Immediate measures must be taken to curb unnecessary prescribing of antibiotics, said health experts after a new study found that antibiotic prescriptions for coughs and colds increased by around 40% from 1999 to 2011.
Thirty-six per cent of patients were prescribed antibiotics for coughs and colds in 1999 but by 2011 this figure had soared to 51%, study stated. This is despite the fact that the Government issued guidance in 1998 advising GPs not to suggest antibiotics for simple coughs and colds.
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The new study, by experts at Public Health England (PHE) and University College London, also found there was 'substantial variation' in prescribing among different GP surgeries. Researchers looked at more than 500 UK GP practices between 1999 and 2011 and found that some practices were twice as likely to provide a prescription for coughs and colds as those who dished out the fewest.
In 2011, the best performing practices were providing around 32% of patients antibiotics for coughs and colds compared to 65% in the worst performing GP surgeries. The research also found major variation in the proportion of female patients aged 16 to 74 who were given one type of antibiotics for urinary tract infections (UTIs).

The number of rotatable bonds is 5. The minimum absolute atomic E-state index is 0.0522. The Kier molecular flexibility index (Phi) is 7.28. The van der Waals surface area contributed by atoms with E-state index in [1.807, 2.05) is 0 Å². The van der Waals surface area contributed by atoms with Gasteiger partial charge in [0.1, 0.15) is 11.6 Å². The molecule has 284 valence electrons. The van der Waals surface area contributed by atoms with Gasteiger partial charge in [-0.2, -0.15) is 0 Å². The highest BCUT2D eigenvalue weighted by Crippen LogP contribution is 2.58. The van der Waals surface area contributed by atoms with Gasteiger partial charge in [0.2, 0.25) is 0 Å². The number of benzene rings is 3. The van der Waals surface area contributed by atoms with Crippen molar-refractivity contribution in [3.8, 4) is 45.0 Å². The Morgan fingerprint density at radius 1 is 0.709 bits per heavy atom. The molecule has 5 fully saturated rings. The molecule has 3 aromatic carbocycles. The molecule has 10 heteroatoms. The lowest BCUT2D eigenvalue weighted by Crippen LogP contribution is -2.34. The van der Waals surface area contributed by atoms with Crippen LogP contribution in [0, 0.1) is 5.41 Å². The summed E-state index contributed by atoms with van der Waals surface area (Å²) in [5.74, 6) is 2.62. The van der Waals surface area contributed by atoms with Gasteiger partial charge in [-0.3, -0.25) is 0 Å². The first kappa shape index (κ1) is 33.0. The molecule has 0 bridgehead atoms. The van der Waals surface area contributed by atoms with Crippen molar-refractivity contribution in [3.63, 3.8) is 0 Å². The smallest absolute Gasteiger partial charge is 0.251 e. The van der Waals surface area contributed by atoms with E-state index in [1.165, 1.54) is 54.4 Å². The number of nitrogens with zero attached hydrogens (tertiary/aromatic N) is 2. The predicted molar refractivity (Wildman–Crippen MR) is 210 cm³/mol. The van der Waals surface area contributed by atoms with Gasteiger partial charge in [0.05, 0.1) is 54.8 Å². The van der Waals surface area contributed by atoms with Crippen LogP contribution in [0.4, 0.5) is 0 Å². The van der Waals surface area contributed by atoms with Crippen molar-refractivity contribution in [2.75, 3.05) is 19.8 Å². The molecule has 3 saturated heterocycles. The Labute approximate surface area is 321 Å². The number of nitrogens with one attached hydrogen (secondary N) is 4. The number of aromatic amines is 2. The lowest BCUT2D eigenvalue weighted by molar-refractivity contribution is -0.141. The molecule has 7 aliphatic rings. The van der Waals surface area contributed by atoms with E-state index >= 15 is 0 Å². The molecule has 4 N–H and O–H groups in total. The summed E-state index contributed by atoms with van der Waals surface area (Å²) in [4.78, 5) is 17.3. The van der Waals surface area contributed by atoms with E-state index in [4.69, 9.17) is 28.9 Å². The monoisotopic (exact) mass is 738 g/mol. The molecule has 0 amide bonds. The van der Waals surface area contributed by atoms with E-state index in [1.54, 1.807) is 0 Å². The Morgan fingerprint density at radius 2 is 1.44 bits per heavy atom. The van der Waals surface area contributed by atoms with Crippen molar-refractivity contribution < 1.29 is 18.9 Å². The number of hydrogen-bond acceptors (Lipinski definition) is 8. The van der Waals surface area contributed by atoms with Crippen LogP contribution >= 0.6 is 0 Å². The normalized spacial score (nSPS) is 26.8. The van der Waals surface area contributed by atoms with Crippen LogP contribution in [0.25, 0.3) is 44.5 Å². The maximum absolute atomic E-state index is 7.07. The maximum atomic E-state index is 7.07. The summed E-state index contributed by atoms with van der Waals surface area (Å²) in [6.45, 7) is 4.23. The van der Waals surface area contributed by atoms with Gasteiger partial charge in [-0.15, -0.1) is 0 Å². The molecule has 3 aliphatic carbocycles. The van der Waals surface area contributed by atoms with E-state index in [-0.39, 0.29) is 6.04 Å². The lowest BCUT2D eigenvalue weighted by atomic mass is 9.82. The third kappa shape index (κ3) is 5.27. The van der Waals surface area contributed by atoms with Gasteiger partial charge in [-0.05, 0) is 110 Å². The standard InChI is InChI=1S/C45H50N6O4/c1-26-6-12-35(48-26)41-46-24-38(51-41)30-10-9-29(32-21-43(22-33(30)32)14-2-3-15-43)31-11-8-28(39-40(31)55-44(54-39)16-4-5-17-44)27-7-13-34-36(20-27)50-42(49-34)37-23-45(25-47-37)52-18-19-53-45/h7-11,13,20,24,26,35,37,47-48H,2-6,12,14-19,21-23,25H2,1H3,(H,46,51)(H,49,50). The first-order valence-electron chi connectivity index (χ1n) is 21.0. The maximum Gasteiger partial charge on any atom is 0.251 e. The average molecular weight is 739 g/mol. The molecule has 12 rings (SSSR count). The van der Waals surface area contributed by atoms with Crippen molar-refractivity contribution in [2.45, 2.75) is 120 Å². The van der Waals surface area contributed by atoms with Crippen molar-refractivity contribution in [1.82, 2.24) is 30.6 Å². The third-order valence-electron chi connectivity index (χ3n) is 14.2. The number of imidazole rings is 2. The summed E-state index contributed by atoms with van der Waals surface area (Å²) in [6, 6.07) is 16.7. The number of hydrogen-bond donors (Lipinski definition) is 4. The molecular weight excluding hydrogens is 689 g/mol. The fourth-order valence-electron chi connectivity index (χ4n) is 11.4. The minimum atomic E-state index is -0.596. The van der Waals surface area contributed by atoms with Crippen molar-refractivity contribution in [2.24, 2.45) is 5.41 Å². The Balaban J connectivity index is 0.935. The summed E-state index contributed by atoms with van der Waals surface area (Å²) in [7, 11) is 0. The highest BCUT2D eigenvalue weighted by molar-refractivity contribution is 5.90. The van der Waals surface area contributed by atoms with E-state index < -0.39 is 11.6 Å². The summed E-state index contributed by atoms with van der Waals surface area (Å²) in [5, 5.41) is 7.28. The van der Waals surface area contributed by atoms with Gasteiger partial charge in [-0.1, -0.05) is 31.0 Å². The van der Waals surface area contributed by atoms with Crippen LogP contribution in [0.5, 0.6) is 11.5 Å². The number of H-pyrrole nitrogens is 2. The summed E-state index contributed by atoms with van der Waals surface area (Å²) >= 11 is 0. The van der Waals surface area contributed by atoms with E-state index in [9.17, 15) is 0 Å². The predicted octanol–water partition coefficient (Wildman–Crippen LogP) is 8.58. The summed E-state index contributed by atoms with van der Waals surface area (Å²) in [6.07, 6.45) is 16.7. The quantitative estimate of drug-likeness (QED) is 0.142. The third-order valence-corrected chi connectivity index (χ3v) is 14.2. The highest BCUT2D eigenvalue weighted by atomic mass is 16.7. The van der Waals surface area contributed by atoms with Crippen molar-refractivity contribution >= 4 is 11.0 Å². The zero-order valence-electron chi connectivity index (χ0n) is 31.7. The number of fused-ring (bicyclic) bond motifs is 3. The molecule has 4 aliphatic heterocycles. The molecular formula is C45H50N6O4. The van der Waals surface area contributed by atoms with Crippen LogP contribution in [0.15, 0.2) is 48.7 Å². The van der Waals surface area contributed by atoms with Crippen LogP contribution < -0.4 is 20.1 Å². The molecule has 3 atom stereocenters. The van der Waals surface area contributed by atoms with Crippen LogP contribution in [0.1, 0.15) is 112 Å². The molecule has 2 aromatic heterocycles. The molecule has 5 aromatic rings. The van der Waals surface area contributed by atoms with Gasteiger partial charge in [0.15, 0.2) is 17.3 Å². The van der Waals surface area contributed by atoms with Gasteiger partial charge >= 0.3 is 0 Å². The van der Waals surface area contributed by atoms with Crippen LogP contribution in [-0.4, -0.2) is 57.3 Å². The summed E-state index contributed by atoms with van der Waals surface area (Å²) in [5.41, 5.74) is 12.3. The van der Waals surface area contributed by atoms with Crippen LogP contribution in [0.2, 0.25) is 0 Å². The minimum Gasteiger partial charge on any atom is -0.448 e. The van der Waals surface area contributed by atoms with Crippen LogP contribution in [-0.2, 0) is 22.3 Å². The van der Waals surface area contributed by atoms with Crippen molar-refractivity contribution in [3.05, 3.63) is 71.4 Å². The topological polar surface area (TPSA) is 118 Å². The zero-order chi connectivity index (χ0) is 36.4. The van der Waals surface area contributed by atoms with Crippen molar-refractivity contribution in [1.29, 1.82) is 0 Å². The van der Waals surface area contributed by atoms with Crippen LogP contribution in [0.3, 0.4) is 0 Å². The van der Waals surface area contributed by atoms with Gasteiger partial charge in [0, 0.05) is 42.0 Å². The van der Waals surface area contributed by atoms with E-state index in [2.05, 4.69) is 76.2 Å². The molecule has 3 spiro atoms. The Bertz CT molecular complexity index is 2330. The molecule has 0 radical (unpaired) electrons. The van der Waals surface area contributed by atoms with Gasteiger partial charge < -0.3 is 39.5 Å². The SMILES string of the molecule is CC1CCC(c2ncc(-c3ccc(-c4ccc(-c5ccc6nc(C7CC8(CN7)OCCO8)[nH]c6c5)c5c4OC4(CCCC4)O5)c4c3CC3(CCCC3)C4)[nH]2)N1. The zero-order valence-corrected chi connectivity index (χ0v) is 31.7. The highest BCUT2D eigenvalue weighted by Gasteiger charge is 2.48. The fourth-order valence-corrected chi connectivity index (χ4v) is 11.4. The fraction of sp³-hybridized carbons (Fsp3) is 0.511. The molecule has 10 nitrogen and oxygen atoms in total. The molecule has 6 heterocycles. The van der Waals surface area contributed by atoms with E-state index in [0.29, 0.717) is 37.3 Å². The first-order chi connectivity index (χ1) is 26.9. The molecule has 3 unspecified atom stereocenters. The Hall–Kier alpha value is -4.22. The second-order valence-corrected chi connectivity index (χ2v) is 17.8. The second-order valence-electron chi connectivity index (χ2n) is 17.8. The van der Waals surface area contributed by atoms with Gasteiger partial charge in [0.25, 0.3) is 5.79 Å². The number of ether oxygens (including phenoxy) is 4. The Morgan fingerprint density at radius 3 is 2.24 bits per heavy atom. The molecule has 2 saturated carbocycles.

During 2011, just 16% of these patients in some practices were prescribed a short course of trimethoprim for a UTI while 70% of those affected by the condition were given the drug in other parts of the country.
Lead author Professor Jeremy Hawker, a consultant epidemiologist at PHE, said that the extensive variation between practices showed significant scope to improve prescribing.
"Although it would be inappropriate to say that all cases of coughs and colds or sore throats did not need antibiotics, our study strongly suggests that there is a need to make improvements in antibiotic prescribing. Previous research has shown that only 10% of sore throats and 20% of acute sinusitis benefit from antibiotic treatment, but the prescription rates we found were much higher than this.
The worry is that patients who receive antibiotics when they are not needed run the risk of carrying antibiotic resistant bacteria in their gut. If these bacteria go on to cause an infection, antibiotics will then not work when the patient really does need them," Jeremy Hawker said.
The study was published in the Journal of Antimicrobial Chemotherapy.